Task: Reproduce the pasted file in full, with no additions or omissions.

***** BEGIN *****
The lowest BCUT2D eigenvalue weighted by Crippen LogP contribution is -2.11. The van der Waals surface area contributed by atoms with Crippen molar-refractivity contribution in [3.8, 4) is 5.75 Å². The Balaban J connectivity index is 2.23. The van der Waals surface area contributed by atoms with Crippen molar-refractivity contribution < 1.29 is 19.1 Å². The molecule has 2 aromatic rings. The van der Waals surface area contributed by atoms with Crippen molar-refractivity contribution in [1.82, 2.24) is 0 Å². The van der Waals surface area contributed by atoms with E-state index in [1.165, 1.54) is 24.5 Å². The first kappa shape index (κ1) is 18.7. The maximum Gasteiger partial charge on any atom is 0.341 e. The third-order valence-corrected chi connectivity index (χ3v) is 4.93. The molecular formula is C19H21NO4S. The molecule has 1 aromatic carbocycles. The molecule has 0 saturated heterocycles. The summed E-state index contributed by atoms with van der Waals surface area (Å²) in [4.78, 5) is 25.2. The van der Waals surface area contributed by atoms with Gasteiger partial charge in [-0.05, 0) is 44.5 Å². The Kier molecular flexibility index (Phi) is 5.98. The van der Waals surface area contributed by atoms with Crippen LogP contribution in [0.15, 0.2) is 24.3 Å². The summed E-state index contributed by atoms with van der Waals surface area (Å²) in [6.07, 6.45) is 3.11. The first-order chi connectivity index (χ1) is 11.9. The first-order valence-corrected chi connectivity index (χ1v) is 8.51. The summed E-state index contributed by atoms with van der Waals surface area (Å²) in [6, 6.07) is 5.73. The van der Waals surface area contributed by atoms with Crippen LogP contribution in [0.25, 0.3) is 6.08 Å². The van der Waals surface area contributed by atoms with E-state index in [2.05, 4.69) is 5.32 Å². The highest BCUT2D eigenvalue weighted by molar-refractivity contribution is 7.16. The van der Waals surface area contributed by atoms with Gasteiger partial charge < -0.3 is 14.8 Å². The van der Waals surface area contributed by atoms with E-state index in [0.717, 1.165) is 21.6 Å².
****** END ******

The lowest BCUT2D eigenvalue weighted by Crippen LogP contribution is -2.11. The van der Waals surface area contributed by atoms with Crippen molar-refractivity contribution in [3.8, 4) is 5.75 Å². The Balaban J connectivity index is 2.23. The van der Waals surface area contributed by atoms with Crippen molar-refractivity contribution < 1.29 is 19.1 Å². The molecule has 2 aromatic rings. The van der Waals surface area contributed by atoms with Crippen molar-refractivity contribution in [1.82, 2.24) is 0 Å². The van der Waals surface area contributed by atoms with E-state index in [1.165, 1.54) is 24.5 Å². The first kappa shape index (κ1) is 18.7. The maximum Gasteiger partial charge on any atom is 0.341 e. The third-order valence-corrected chi connectivity index (χ3v) is 4.93. The molecular formula is C19H21NO4S. The molecule has 1 aromatic carbocycles. The molecule has 0 saturated heterocycles. The summed E-state index contributed by atoms with van der Waals surface area (Å²) in [4.78, 5) is 25.2. The van der Waals surface area contributed by atoms with Gasteiger partial charge in [-0.05, 0) is 44.5 Å². The Kier molecular flexibility index (Phi) is 5.98. The van der Waals surface area contributed by atoms with Crippen LogP contribution in [0.15, 0.2) is 24.3 Å². The summed E-state index contributed by atoms with van der Waals surface area (Å²) in [6.07, 6.45) is 3.11. The first-order chi connectivity index (χ1) is 11.9. The first-order valence-corrected chi connectivity index (χ1v) is 8.51. The summed E-state index contributed by atoms with van der Waals surface area (Å²) in [6, 6.07) is 5.73. The van der Waals surface area contributed by atoms with Crippen LogP contribution in [0.25, 0.3) is 6.08 Å². The van der Waals surface area contributed by atoms with E-state index in [2.05, 4.69) is 5.32 Å². The highest BCUT2D eigenvalue weighted by molar-refractivity contribution is 7.16. The van der Waals surface area contributed by atoms with Gasteiger partial charge < -0.3 is 14.8 Å². The van der Waals surface area contributed by atoms with E-state index in [0.717, 1.165) is 21.6 Å².